Throughout history and across cultures, women have always worked, and their work has been essential in providing food, clothing, and shelter for their families. That work has taken many forms, from gathering wild food to churning butter, from selling handicrafts in the marketplace to working in a textile factory, from assisting executives to caring for the sick, from selling real estate to designing web pages and computer software. But women's work was not always work for a wage. In fact, at the beginning of the twentieth century, waged work was viewed as an essential part of men's, but not women's, identities.
Wage labor, in contrast to owning a farm or being an independent artisan, was once viewed as undesirable and analogous to slavery. In the nineteenthcentury United States, the growth of industrialization and the influx of landless immigrants meant that an increasing proportion of people, especially men, came to rely on working for a wage as a means of provisioning. Bread-winning came to be viewed no longer as subjection to a master, but rather as a means to economic independence. By the turn of the twentieth century, working men joined unions and struggled with employers to achieve a family wage, defined as a wage sufficient to support a dependent wife and children. 1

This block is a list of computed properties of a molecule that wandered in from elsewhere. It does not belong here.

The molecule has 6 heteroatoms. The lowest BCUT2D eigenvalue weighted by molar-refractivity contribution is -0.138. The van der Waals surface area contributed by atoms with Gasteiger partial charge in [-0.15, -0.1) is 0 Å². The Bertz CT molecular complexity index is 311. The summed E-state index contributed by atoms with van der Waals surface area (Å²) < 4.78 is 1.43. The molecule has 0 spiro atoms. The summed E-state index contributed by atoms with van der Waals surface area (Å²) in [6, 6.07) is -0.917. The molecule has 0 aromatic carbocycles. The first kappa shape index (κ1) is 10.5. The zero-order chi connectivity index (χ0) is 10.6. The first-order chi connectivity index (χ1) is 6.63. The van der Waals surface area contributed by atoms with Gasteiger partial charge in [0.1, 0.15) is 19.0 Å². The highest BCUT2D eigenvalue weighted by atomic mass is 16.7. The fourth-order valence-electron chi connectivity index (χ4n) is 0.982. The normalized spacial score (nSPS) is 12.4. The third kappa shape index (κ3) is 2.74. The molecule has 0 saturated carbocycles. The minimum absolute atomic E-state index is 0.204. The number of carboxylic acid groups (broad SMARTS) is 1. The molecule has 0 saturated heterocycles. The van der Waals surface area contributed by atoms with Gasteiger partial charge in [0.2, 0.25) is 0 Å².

As masculinity was redefined to incorporate and legitimate wage labor, a family structure based upon a male breadwinner and female homemaker was idealized. The fact that some women also worked for wages became increasingly problematic. Women were largely excluded from wage labor unless their families had no other means of providing for their needs. This escape clause in the idealized vision of the male breadwinner family actually accounted for a substantial amount of economic activity in the formal and informal economy. Daughters in immigrant families, widows, and other poor women, including a higher proportion of African American than white women, participated in waged work. Other women continued their work in farming or handicrafts, took in boarders, did laundry at home, and performed a variety of other income-generating activities. This was market-oriented work, but it took place on the periphery of capitalist production.
Gradually over the twentieth century, women's productive work came to be incorporated into the industrialized economy. What was once made in the